Verse 4

When the Lord shall have washed away the filth of the daughters of Zion, and shall have purged the blood of Jerusalem from the midst thereof by the spirit of judgment, and by the spirit of burning.

When the Lord shall have washed away the filth. — The ordure or excrement: Sordes quae exeunt et excernuntur e corpore hominis per varios meatus. sin is the excrement of the soul, the superfluity or garbage of naughtiness, the devil’s vomit. From this abominable filth Christ hath "loved and washed his with his own blood, that he may make them kings and priests unto God and his Father." Revelation 1:5 He not only washeth his people from their sins, but taketh away their swinish natures, whereby they would else return to their former wallowing in the mire as so many Borboritae.

Of the daughters of Zion. — Whose pride in apparel, wantonness, luxury, …, those peccadilloes, as they are commonly counted, are here rightly called filth and blood by these penitentiaries, whose property is to aggravate and lay load upon their former evil practices, which now swell like toads in their eyes; neither can they find words bad enough to call them by.

By the spirit of judgment. — By pouring upon them the clean water of the Holy Spirit, whereby also they are enabled to make a right judgment of things that are excellent or that differ, and to judge themselves worthy to be destroyed for their many and mighty sins.

And by the spirit of burning. — So called because it burneth up our corruptions, carnis vitia et carcinomata; and, secondly, Because it inflameth our hearts with a zeal for God’s glory, making us all on a light fire, as Chrysostom saith that Peter was like a man made all of fire walking among stubble. And of one that desired to know what kind of man Basil was, it is said there was presented in a dream a pillar of fire with this motto, Talis est Basilius, Such a one is Basil.

Verse 5

And the LORD will create upon every dwelling place of mount Zion, and upon her assemblies, a cloud and smoke by day, and the shining of a flaming fire by night: for upon all the glory [shall be] a defence.

And the Lord will create. — For the safeguard and security of his peculiar people thus purified unto himself, Titus 2:14 and that they may serve him without fear in holiness and righteousness before him all and every day of their lives. Luke 1:74-75 God, rather than fail, will "create," as he did of old in Egypt and the wilderness, "a cloud by day, a flaming fire by night"; against heat, a "tabernacle"; against storm and rain, a "covert"; anything, everything that heart can wish or need require: dux erit et defensor, lux erit et consolator. He will be to all his "a sun and a shield; he will give grace and glory," … Psalms 84:11 Song of Solomon 2:3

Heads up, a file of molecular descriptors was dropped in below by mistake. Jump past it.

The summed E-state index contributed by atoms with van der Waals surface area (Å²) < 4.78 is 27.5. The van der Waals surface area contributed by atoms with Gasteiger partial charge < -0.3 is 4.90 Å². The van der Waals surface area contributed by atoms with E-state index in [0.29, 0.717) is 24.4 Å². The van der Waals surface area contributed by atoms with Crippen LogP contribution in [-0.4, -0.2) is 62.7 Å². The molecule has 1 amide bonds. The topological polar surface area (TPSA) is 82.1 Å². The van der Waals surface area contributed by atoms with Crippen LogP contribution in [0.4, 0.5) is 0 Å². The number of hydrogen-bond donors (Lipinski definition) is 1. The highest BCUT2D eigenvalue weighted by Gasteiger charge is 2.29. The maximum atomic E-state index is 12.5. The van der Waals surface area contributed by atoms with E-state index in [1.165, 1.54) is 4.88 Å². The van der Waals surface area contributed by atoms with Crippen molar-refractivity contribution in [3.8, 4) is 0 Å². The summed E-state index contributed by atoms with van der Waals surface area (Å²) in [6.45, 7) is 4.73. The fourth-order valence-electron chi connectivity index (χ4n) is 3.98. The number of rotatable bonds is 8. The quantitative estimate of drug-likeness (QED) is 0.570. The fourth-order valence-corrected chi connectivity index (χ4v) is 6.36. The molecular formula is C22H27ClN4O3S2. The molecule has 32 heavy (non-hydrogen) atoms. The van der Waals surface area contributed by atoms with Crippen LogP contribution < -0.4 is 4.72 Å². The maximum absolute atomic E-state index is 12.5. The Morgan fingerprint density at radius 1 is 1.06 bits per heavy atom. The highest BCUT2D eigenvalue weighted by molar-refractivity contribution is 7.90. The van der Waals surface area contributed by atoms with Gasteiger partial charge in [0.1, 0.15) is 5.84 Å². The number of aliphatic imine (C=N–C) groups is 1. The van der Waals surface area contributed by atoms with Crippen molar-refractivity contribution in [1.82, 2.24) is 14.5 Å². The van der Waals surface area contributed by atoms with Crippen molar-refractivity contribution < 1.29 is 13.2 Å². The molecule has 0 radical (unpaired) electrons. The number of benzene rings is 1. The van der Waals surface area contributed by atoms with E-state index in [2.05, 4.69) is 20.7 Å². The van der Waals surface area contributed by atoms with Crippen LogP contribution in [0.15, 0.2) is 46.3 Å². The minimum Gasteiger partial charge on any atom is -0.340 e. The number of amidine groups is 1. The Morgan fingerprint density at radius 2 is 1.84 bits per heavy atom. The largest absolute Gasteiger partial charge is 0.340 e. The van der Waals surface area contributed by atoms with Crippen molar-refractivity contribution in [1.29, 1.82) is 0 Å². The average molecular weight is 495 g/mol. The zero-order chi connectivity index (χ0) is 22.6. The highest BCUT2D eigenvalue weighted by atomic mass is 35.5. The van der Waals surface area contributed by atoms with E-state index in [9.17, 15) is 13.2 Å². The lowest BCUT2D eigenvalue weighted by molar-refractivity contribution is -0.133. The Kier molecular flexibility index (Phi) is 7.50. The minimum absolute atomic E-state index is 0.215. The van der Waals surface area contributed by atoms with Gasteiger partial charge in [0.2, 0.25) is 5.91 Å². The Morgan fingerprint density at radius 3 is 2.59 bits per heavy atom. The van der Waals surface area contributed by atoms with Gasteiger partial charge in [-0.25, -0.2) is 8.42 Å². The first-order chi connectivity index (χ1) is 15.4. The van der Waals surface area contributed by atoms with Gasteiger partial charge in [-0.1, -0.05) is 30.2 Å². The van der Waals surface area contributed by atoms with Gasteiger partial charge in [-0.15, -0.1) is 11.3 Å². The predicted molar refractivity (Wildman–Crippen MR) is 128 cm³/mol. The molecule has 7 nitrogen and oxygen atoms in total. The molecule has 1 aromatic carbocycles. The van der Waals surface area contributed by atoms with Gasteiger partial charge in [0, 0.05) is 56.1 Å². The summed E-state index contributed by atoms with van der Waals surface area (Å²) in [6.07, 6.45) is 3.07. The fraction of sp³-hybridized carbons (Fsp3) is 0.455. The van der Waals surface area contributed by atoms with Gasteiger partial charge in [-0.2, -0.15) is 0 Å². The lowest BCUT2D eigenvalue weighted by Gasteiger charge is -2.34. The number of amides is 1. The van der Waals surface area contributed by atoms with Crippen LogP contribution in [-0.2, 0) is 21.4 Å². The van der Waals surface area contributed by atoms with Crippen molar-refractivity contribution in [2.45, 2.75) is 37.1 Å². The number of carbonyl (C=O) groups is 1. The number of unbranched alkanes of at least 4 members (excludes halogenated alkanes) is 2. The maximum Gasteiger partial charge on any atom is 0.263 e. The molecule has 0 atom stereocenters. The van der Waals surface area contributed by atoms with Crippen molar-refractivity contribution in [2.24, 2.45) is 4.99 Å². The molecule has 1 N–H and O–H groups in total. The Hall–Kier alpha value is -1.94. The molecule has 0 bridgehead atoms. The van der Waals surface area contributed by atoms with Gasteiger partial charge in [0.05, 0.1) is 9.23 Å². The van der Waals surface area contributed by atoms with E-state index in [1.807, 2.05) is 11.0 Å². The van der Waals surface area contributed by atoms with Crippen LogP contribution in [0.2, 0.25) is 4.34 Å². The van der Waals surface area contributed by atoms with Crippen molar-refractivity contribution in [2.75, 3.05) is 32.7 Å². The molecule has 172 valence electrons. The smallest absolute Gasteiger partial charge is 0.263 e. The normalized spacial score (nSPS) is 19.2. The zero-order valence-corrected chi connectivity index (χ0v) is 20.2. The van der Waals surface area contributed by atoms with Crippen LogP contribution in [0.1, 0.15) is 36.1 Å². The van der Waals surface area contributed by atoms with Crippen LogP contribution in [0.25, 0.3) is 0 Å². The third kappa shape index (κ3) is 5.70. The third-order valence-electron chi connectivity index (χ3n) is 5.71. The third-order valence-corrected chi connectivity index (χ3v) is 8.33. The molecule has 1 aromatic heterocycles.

Upon every dwelling place. — Upon every private house, and place of his people’s abode: their walls are continually before him. Isaiah 49:16 He loveth to look upon their habitations, and will hedge them about. Job 1:10

And upon her assemblies. — Or, Meeting places for God’s services. Howbeit this is to be taken cum exceptione crucis: with the exception of the cross, the poor Protestants in France have not only been disturbed, but destroyed, at their church assemblies, by the Duke of Guise and other Popish persecutors. But the godly in such a case "glorify God in the very fire," and bear fruit in such a tempest by God’s defence and benediction.

A cloud and smoke. — Or, A smokey cloud, alluding to that cloudy pillar Exodus 13:21 ; Exodus 14:19 which was a cloud by day and a fire by night to Israel: so is Christ a cooling refreshment to his own in the scorching day of temptation or trouble, and a comfortable lamp of light to direct and protect them through the wilderness of this world. The cloud was spread over them for a covering, Psalms 105:39 and sometimes came between them and their enemies behind them; Exodus 14:19 and this was done in Egypt, where was no rain: how then was there a cloud? God "created it."

For upon all the glory. — Israel is called "God’s glory"; Isaiah 46:13 the "house of his glory"; Isaiah 60:7 "a crown of glory"; Isaiah 62:3 a "throne of glory"; Jeremiah 14:21 God’s ornament; the beauty of his ornament, and that set in majesty; Ezekiel 7:20 his royal "diadem"; Isaiah 62:3 his "jewels," Malachi 3:17 which he wears, as great men do their jewels, to make him glorious in the eyes of men; they are the signet on his right hand. Isaiah 49:5

Shall be a covering — As the cloud covered the tabernacle, and as the rams’ skins covered the ark from the violence of wind and weather; so will Christ the Church.

Verse 6

And there shall be a tabernacle for a shadow in the daytime from the heat, and for a place of refuge, and for a covert from storm and from rain.

And there shall be a tabernacle for a shadow. — Or, He shall be. Christ is a shelter and a shadow to his, whenas all worldly comforts are but as so many burning glasses, to scorch the soul more.

Bibliographical Information
Trapp, John. "Commentary on Isaiah 4". Trapp's Complete Commentary. https://www.studylight.org/commentaries/eng/jtc/isaiah-4.html. 1865-1868.